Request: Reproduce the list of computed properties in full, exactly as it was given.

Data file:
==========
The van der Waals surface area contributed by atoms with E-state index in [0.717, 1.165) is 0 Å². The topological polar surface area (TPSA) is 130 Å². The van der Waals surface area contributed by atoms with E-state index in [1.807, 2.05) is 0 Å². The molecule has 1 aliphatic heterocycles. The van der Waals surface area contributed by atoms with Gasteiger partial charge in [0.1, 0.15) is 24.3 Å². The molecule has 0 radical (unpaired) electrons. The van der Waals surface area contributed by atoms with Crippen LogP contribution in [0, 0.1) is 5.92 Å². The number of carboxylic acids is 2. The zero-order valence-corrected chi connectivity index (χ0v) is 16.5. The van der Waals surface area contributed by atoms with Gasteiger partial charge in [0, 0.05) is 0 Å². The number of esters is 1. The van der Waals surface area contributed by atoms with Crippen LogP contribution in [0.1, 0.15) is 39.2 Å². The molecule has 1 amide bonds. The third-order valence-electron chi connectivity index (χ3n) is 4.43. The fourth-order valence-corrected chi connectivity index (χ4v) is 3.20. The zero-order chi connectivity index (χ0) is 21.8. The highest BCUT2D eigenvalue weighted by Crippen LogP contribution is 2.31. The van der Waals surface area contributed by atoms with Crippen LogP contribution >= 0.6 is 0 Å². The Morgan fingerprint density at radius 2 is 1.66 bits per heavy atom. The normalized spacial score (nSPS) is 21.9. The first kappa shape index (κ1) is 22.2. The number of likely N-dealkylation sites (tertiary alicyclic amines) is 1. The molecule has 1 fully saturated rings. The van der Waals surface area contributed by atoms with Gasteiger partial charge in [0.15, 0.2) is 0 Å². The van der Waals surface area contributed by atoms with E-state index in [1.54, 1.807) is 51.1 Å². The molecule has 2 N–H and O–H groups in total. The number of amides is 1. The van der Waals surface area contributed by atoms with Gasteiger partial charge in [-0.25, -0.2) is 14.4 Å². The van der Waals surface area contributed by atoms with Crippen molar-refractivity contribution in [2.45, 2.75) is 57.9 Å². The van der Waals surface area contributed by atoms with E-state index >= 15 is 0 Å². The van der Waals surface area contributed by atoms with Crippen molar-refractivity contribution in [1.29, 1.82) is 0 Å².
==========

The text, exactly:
The van der Waals surface area contributed by atoms with E-state index in [0.717, 1.165) is 0 Å². The topological polar surface area (TPSA) is 130 Å². The van der Waals surface area contributed by atoms with E-state index in [1.807, 2.05) is 0 Å². The molecule has 1 aliphatic heterocycles. The van der Waals surface area contributed by atoms with Gasteiger partial charge in [0.1, 0.15) is 24.3 Å². The molecule has 0 radical (unpaired) electrons. The van der Waals surface area contributed by atoms with Crippen LogP contribution in [0, 0.1) is 5.92 Å². The number of carboxylic acids is 2. The zero-order valence-corrected chi connectivity index (χ0v) is 16.5. The van der Waals surface area contributed by atoms with Gasteiger partial charge in [0, 0.05) is 0 Å². The number of esters is 1. The van der Waals surface area contributed by atoms with Crippen LogP contribution in [0.1, 0.15) is 39.2 Å². The molecule has 1 amide bonds. The third-order valence-electron chi connectivity index (χ3n) is 4.43. The fourth-order valence-corrected chi connectivity index (χ4v) is 3.20. The zero-order chi connectivity index (χ0) is 21.8. The highest BCUT2D eigenvalue weighted by Crippen LogP contribution is 2.31. The van der Waals surface area contributed by atoms with Crippen LogP contribution >= 0.6 is 0 Å². The Morgan fingerprint density at radius 2 is 1.66 bits per heavy atom. The normalized spacial score (nSPS) is 21.9. The first kappa shape index (κ1) is 22.2. The number of likely N-dealkylation sites (tertiary alicyclic amines) is 1. The molecule has 1 fully saturated rings. The van der Waals surface area contributed by atoms with Gasteiger partial charge in [0.15, 0.2) is 0 Å². The van der Waals surface area contributed by atoms with E-state index in [1.54, 1.807) is 51.1 Å². The molecule has 2 N–H and O–H groups in total. The number of amides is 1. The van der Waals surface area contributed by atoms with Gasteiger partial charge in [-0.25, -0.2) is 14.4 Å². The van der Waals surface area contributed by atoms with Crippen molar-refractivity contribution in [2.45, 2.75) is 57.9 Å². The van der Waals surface area contributed by atoms with E-state index >= 15 is 0 Å². The van der Waals surface area contributed by atoms with Crippen molar-refractivity contribution in [1.29, 1.82) is 0 Å².